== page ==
As usual I was out walking the dogs, when I saw one of them sniffing at something in the grass by the weir. When I looked down what did I see? An absolute monster of a Signal Crayfish Pacifastacus leniusculus.
The Signal crayfish is a non-native species to the UK. It is a North American species that was introduced to the UK in the 1970s and sold to farmers looking to diversify into new markets. The crayfish escaped into the wild carrying with them the crayfish plague, this has had huge implications here in the UK. All North American species are capable of carrying crayfish plague to which European crayfish are highly susceptible.
There are six non-native species of crayfish in England and Wales. The most common species – and the one that causes the biggest problem – is the signal crayfish. This six-inch-long killing machine has already annihilated the smaller native White-Claw crayfish Austropotamobius pallipes which is now an endangered European species, by out-competing it and spreading the fatal plague. A voracious predator the Signal will eat almost anything it finds including plants, invertebrates, snails, small fish and fish eggs. It is also a cannibal that
makes a meal of its own young. The signal is often bluish-brown or reddish-brown, with very large and heavy claws that are red on the underside with a turquoise or white patch on the upper side in the joint (you can see this clearly in the photo).
The Signal also digs burrows up to three feet long in river banks where each year it lays more than 250 eggs at a time. At a time of increased flooding risk the numbers and size of the burrows is increasingly causing river banks to collapse.
So what can we do?
All non-native crayfish caught must be humanely destroyed and to catch them you must have a licence and contact the Environment Agency before doing so.
On the 26th February 2013, Bishop’s Meadow was selected as a SNCI, based on the National Vegetation Classification survey report for Bishop’s Meadow (2013) and using data collected during 2011 and 2012 by the Surrey Wildlife Trust. The reason for its selection was as follows:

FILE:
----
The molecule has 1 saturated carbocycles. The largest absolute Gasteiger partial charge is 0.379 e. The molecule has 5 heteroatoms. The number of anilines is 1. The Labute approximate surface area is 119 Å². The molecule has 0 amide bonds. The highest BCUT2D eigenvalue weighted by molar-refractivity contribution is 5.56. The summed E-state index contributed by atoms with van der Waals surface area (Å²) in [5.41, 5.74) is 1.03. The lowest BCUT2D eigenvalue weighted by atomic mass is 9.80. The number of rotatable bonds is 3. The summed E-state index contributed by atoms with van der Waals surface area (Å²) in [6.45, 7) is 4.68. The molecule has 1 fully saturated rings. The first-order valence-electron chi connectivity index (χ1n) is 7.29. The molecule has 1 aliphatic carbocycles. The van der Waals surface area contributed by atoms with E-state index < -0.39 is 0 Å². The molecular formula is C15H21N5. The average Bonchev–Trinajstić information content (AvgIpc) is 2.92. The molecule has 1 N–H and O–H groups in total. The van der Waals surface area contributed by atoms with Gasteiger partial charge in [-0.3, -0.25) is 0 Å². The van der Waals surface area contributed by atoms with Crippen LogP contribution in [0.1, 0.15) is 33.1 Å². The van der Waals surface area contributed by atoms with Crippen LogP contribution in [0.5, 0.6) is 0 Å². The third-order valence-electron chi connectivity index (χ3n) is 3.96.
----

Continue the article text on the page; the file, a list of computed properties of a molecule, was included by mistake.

‘Selected for its species rich grassland habitat supporting 17 plant species typical of grassland of conservation interest in Surrey. The site is well used by the local community.’ Read more…
Firstly I want to say a huge thank you to all the volunteers who turned up last Saturday, braving the sleet and cold to help out on the meadows. We managed to get a lot done and I think it was a great start to the year. Read more…
I was out on the meadows not so long ago walking the dogs as usual, when I spied on the far side bank of the river, basking in one of the only rays of sunshine we have had this year; a red eared terrapin.
Not the usual sighting for the meadows, or in fact for the UK. However, the red eared terrapin Trechemys scripta elegans became the most popular reptile pet in the UK during the late 1980s when a group of four teenage mutant ninja turtles named after Renaissance artists where at the peak of their popularity. Read more…
The following email messages have been received from members on hearing our two latest pieces of good news, i.e. Receiving the first ever Open Spaces Society award and securing the remaining available land by way of a loan from the Farnham (Buildings Preservation) Trust.
Thank you to all who have taken the time to write. It really helps to receive these words of support. Read more…
The following has just been released to local newspapers.
Press release for Bishops Meadow Trust (BMT), F(BP)T and Sir Ray Tindl
Celebrations as Meadows bring together community interests! Read more…
Here is the news release from the Open Spaces Society:
Victory for Surrey campaigners who saved wild meadow
An ambitious community campaign to preserve a threatened 30-acre beauty spot in Farnham has been named winner of the first-ever Open Space Award. Read more…